For Amethyst McMaster, her service in the U.S. Army provided lessons that are now helping her in her pursuit of a bachelor’s degree at Polk State College.
She concluded her service in 2020 after six years. She achieved the rank of sergeant and served in special operations, which required her to work in an airborne force of paratroopers.
“I was jumping out of planes, but the funny thing is that I am terrified of heights,” McMaster admitted. “It was very rough and there were several times when I wanted to quit. But those moments when you decide to keep going really test one’s capability to see something through and that’s something I continue to carry with me – that perseverance.”
McMaster was 28 years old and working nights at a WaWa in Maryland when she decided it was time to “change my life for the better.”
“I thought I was too old, but my job hired a retired marine and he challenged me to pursue something greater,” she explained of her decision to enlist. Within a month, she was off to basic training and her new life.
“I was one of those stubborn people who didn’t listen very well, so the military had a lot to offer me,” she added. “The biggest takeaway for me was leadership. A lot of leadership mentored me and as I moved up into leadership roles, I gained experience on how to set goals and prioritize them, and I gained an increased sense of responsibility and the importance of doing the right thing.”
McMaster traveled around the world, from Korea to the Middle East.
“I discovered that the world is actually very small,” she said, “there are good people and bad people no matter where you go. But it increased my appreciation for being here in the U.S.”
“Polk State has been an awesome experience. The process has been very smooth and the degree that I am working on is helping me realize what I need to put in place for the business that I am starting.”
Toward the end of her tenure, she was considered for a promotion to staff sergeant, but she had concerns about potentially needing to be medically discharged due to back problems brought on by her airborne duties. McMaster was stationed at Fort Campbell on the Kentucky-Tennessee border when she made the “last-minute” decision to move to Florida to be with her boyfriend.
She was pursuing her higher education through the University of Maryland Global Campus online and achieved her associate degree. She added that coming to Florida provided her with the opportunity and flexibility to continue a degree program in person, her preferred format of learning.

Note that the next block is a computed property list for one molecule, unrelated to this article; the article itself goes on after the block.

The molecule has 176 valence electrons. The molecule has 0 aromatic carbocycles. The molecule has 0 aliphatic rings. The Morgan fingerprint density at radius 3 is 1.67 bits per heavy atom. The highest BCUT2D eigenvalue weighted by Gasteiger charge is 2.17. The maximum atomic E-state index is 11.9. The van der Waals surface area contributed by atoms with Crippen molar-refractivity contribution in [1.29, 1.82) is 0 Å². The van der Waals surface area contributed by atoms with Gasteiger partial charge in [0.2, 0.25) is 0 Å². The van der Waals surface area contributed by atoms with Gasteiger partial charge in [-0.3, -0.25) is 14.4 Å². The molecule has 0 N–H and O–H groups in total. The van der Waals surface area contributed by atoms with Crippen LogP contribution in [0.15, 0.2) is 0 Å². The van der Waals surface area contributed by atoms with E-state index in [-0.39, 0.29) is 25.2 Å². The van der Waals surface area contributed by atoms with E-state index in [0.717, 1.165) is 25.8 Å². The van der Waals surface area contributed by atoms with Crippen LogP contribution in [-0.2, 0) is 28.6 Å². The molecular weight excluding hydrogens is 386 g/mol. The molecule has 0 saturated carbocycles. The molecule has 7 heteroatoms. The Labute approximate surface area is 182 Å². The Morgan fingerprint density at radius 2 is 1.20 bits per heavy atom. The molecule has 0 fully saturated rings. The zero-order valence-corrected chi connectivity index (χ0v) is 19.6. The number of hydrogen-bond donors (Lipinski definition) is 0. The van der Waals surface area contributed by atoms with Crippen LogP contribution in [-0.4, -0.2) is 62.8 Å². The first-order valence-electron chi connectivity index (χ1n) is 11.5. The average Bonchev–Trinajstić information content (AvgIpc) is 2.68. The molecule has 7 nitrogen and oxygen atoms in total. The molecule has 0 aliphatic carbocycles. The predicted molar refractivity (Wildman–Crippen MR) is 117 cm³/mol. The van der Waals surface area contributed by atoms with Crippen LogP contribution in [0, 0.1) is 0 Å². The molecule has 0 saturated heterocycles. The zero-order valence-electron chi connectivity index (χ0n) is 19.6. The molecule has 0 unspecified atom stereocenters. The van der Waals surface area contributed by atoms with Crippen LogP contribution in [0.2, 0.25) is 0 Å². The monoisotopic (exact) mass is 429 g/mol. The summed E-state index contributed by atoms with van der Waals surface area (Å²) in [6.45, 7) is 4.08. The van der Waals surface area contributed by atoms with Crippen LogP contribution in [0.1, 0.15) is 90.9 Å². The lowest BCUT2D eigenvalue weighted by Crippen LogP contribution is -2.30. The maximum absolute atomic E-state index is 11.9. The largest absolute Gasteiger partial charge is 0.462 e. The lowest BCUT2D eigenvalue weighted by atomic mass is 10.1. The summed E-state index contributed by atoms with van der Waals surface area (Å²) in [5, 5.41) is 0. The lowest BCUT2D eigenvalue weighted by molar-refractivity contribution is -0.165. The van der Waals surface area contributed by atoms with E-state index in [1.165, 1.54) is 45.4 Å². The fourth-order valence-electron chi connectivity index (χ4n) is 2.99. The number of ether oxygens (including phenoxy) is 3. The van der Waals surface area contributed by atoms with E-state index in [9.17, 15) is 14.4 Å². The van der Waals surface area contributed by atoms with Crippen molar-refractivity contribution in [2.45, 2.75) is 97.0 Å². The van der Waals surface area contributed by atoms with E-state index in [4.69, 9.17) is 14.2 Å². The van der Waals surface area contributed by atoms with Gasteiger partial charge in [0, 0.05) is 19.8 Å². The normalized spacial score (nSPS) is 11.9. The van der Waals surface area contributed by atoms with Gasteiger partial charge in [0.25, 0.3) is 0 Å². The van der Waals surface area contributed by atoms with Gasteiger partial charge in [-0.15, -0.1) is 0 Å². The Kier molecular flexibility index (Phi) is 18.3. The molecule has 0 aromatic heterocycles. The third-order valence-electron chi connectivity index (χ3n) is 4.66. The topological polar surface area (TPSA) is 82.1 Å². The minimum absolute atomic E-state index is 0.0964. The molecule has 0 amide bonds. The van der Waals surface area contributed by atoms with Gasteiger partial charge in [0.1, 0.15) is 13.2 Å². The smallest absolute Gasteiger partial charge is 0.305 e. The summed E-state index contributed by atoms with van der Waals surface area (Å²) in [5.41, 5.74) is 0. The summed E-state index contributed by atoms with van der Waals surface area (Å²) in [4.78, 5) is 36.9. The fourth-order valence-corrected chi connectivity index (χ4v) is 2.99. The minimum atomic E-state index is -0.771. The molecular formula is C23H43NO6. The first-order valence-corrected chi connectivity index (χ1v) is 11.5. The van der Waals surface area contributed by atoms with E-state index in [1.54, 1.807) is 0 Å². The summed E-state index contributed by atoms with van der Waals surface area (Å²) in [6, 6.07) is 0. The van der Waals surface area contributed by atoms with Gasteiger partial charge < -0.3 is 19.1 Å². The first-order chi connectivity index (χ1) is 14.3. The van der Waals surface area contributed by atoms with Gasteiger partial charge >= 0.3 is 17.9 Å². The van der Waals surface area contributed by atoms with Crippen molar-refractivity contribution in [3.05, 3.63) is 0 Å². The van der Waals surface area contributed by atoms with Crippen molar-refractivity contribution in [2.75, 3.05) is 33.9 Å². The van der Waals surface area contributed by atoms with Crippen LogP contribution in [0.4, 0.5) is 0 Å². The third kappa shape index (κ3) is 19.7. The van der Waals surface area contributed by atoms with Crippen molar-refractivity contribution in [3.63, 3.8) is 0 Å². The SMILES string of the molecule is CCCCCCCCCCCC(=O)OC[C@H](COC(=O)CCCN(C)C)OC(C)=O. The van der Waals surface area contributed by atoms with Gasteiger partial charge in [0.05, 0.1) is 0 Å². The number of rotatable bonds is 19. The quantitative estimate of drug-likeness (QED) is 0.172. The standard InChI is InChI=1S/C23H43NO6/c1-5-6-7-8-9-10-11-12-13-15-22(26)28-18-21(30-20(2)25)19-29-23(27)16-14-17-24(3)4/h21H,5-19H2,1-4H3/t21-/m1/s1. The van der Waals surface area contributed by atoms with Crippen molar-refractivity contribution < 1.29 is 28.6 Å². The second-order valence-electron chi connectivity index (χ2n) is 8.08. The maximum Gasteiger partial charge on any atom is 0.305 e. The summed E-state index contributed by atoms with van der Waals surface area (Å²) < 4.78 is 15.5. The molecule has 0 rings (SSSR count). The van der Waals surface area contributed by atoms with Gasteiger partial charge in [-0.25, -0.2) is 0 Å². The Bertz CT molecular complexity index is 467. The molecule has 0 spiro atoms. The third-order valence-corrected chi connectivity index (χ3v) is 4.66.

“I was working at WaWa here and an instructor from Polk State came in and said, ‘go apply there, it’s a great college with affordable tuition,’” McMaster said.
McMaster is enrolled in the Bachelor of Applied Science in Supervision and Management Program concentrating in Business Administration. She noted that Polk State’s Veterans Services Office and Coordinator Byron Loyd have been helpful in submitting the necessary paperwork for the U.S. Department of Veterans Affairs and GI Bill to help fund her education.
“Polk State has been an awesome experience,” she said. “The process has been very smooth and the degree that I am working on is helping me realize what I need to put in place for the business that I am starting.”
She also reflected on the skills she has gained in the military.
“The ability to balance multiple responsibilities and prioritize my goals have been very beneficial now that I am going to school and starting my own business,” she said. “There are many times when I think ‘man, is this really worth it?’ and then I think about what I have already persevered through and how this degree perfectly aligns with my goal to start my own cleaning business.”
Now she serves as an example for others and offers words of encouragement like the veteran who encouraged her to enlist and the Polk State professor who encouraged her to enroll.
“It’s never too late to turn your life around. People get stuck in one situation and feel like they can’t advance, but you have to keep pushing and persevere.”
“It’s never too late to turn your life around,” McMaster shared. “People get stuck in one situation and feel like they can’t advance, but you have to keep pushing and persevere.”
As Polk State College and the greater community commemorate Veterans Day, McMaster shared what this day means to her.
“It’s a solemn moment of appreciation,” she said. “I feel the appreciation and also solemn for those who are no longer here.”